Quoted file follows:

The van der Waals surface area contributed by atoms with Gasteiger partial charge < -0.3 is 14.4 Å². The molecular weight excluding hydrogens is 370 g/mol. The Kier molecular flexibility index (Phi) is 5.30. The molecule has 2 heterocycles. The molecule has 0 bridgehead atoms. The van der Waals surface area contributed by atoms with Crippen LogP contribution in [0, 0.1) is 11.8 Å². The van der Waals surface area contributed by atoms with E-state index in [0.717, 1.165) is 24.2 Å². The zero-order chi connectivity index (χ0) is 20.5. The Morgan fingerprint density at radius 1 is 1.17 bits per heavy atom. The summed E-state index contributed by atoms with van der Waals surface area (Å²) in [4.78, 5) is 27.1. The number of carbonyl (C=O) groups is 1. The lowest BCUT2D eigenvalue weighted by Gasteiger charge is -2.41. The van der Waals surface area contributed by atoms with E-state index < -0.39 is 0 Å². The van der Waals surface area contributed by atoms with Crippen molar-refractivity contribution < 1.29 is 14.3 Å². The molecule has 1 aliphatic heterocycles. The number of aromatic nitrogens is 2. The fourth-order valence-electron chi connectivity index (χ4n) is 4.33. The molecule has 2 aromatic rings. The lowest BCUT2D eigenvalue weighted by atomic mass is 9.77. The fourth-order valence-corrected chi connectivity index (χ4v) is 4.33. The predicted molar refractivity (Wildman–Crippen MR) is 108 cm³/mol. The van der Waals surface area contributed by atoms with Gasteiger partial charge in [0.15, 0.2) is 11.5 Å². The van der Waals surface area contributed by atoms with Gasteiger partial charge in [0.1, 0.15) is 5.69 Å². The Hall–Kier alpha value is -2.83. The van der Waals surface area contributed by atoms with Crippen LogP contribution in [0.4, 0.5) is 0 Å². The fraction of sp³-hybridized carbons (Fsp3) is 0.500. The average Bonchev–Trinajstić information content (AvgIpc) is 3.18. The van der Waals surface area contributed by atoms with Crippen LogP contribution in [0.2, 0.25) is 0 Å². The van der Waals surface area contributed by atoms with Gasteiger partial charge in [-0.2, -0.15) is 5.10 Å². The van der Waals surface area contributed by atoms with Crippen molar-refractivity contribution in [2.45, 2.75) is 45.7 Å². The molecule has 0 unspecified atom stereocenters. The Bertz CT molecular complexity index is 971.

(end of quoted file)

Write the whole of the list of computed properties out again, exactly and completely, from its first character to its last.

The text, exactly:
The van der Waals surface area contributed by atoms with Gasteiger partial charge < -0.3 is 14.4 Å². The molecular weight excluding hydrogens is 370 g/mol. The Kier molecular flexibility index (Phi) is 5.30. The molecule has 2 heterocycles. The molecule has 0 bridgehead atoms. The van der Waals surface area contributed by atoms with Crippen LogP contribution in [0, 0.1) is 11.8 Å². The van der Waals surface area contributed by atoms with E-state index in [0.717, 1.165) is 24.2 Å². The zero-order chi connectivity index (χ0) is 20.5. The Morgan fingerprint density at radius 1 is 1.17 bits per heavy atom. The summed E-state index contributed by atoms with van der Waals surface area (Å²) in [4.78, 5) is 27.1. The number of carbonyl (C=O) groups is 1. The lowest BCUT2D eigenvalue weighted by Gasteiger charge is -2.41. The van der Waals surface area contributed by atoms with E-state index < -0.39 is 0 Å². The van der Waals surface area contributed by atoms with Crippen molar-refractivity contribution < 1.29 is 14.3 Å². The molecule has 1 aliphatic heterocycles. The number of aromatic nitrogens is 2. The fourth-order valence-electron chi connectivity index (χ4n) is 4.33. The molecule has 2 aromatic rings. The lowest BCUT2D eigenvalue weighted by atomic mass is 9.77. The fourth-order valence-corrected chi connectivity index (χ4v) is 4.33. The predicted molar refractivity (Wildman–Crippen MR) is 108 cm³/mol. The van der Waals surface area contributed by atoms with Gasteiger partial charge in [0.15, 0.2) is 11.5 Å². The van der Waals surface area contributed by atoms with Gasteiger partial charge in [0.1, 0.15) is 5.69 Å². The Hall–Kier alpha value is -2.83. The van der Waals surface area contributed by atoms with Crippen LogP contribution in [0.4, 0.5) is 0 Å². The fraction of sp³-hybridized carbons (Fsp3) is 0.500. The average Bonchev–Trinajstić information content (AvgIpc) is 3.18. The van der Waals surface area contributed by atoms with Crippen LogP contribution in [0.2, 0.25) is 0 Å². The van der Waals surface area contributed by atoms with Gasteiger partial charge in [-0.2, -0.15) is 5.10 Å². The van der Waals surface area contributed by atoms with Crippen molar-refractivity contribution in [2.45, 2.75) is 45.7 Å². The molecule has 0 unspecified atom stereocenters. The Bertz CT molecular complexity index is 971.